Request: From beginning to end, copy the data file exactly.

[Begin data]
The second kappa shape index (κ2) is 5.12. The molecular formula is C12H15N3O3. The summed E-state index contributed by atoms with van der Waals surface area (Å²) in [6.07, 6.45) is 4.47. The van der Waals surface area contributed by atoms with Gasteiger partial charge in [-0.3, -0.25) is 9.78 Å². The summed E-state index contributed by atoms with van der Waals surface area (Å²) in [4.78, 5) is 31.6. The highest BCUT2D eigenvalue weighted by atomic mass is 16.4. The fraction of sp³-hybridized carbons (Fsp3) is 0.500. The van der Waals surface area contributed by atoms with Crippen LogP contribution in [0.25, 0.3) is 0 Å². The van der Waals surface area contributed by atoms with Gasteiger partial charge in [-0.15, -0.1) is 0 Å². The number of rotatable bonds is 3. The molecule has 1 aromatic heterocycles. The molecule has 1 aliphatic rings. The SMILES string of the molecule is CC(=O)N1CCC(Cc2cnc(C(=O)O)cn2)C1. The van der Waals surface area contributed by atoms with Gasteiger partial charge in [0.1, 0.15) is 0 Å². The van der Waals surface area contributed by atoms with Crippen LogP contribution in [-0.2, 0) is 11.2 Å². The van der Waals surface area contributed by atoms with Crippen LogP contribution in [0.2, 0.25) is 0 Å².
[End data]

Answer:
The second kappa shape index (κ2) is 5.12. The molecular formula is C12H15N3O3. The summed E-state index contributed by atoms with van der Waals surface area (Å²) in [6.07, 6.45) is 4.47. The van der Waals surface area contributed by atoms with Gasteiger partial charge in [-0.3, -0.25) is 9.78 Å². The summed E-state index contributed by atoms with van der Waals surface area (Å²) in [4.78, 5) is 31.6. The highest BCUT2D eigenvalue weighted by atomic mass is 16.4. The fraction of sp³-hybridized carbons (Fsp3) is 0.500. The van der Waals surface area contributed by atoms with Crippen LogP contribution in [0.25, 0.3) is 0 Å². The van der Waals surface area contributed by atoms with Gasteiger partial charge in [-0.15, -0.1) is 0 Å². The number of rotatable bonds is 3. The molecule has 1 aromatic heterocycles. The molecule has 1 aliphatic rings. The SMILES string of the molecule is CC(=O)N1CCC(Cc2cnc(C(=O)O)cn2)C1. The van der Waals surface area contributed by atoms with Gasteiger partial charge in [0.1, 0.15) is 0 Å². The van der Waals surface area contributed by atoms with Crippen LogP contribution in [-0.2, 0) is 11.2 Å². The van der Waals surface area contributed by atoms with Crippen LogP contribution in [0.2, 0.25) is 0 Å².